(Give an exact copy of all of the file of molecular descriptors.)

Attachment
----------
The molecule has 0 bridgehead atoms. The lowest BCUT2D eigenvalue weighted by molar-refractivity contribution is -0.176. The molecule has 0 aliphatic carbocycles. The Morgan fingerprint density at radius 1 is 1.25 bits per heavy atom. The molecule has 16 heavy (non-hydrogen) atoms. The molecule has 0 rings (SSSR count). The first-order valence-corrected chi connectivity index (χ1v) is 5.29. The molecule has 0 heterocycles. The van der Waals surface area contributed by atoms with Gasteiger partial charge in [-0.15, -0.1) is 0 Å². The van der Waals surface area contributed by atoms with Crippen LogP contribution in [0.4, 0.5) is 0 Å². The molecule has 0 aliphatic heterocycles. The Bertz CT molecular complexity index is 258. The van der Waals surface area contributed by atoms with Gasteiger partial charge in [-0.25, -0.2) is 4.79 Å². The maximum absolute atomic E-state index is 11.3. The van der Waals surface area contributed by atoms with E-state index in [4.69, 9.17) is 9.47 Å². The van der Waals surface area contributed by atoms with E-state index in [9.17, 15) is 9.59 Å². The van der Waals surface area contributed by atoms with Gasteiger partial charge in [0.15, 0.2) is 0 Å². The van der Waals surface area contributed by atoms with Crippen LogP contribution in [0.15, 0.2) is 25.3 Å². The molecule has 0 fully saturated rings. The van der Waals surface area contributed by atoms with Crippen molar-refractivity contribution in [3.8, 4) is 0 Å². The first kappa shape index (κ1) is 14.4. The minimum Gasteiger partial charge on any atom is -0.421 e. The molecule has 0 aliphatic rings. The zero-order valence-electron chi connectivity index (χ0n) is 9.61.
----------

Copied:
The molecule has 0 bridgehead atoms. The lowest BCUT2D eigenvalue weighted by molar-refractivity contribution is -0.176. The molecule has 0 aliphatic carbocycles. The Morgan fingerprint density at radius 1 is 1.25 bits per heavy atom. The molecule has 16 heavy (non-hydrogen) atoms. The molecule has 0 rings (SSSR count). The first-order valence-corrected chi connectivity index (χ1v) is 5.29. The molecule has 0 heterocycles. The van der Waals surface area contributed by atoms with Gasteiger partial charge in [-0.15, -0.1) is 0 Å². The van der Waals surface area contributed by atoms with Crippen LogP contribution in [0.4, 0.5) is 0 Å². The molecule has 0 aliphatic heterocycles. The Bertz CT molecular complexity index is 258. The van der Waals surface area contributed by atoms with Gasteiger partial charge in [-0.25, -0.2) is 4.79 Å². The maximum absolute atomic E-state index is 11.3. The van der Waals surface area contributed by atoms with E-state index in [4.69, 9.17) is 9.47 Å². The van der Waals surface area contributed by atoms with E-state index in [9.17, 15) is 9.59 Å². The van der Waals surface area contributed by atoms with Gasteiger partial charge in [0.15, 0.2) is 0 Å². The van der Waals surface area contributed by atoms with Crippen LogP contribution in [0.15, 0.2) is 25.3 Å². The molecule has 0 fully saturated rings. The van der Waals surface area contributed by atoms with Crippen molar-refractivity contribution in [3.8, 4) is 0 Å². The first kappa shape index (κ1) is 14.4. The minimum Gasteiger partial charge on any atom is -0.421 e. The molecule has 0 aliphatic rings. The zero-order valence-electron chi connectivity index (χ0n) is 9.61.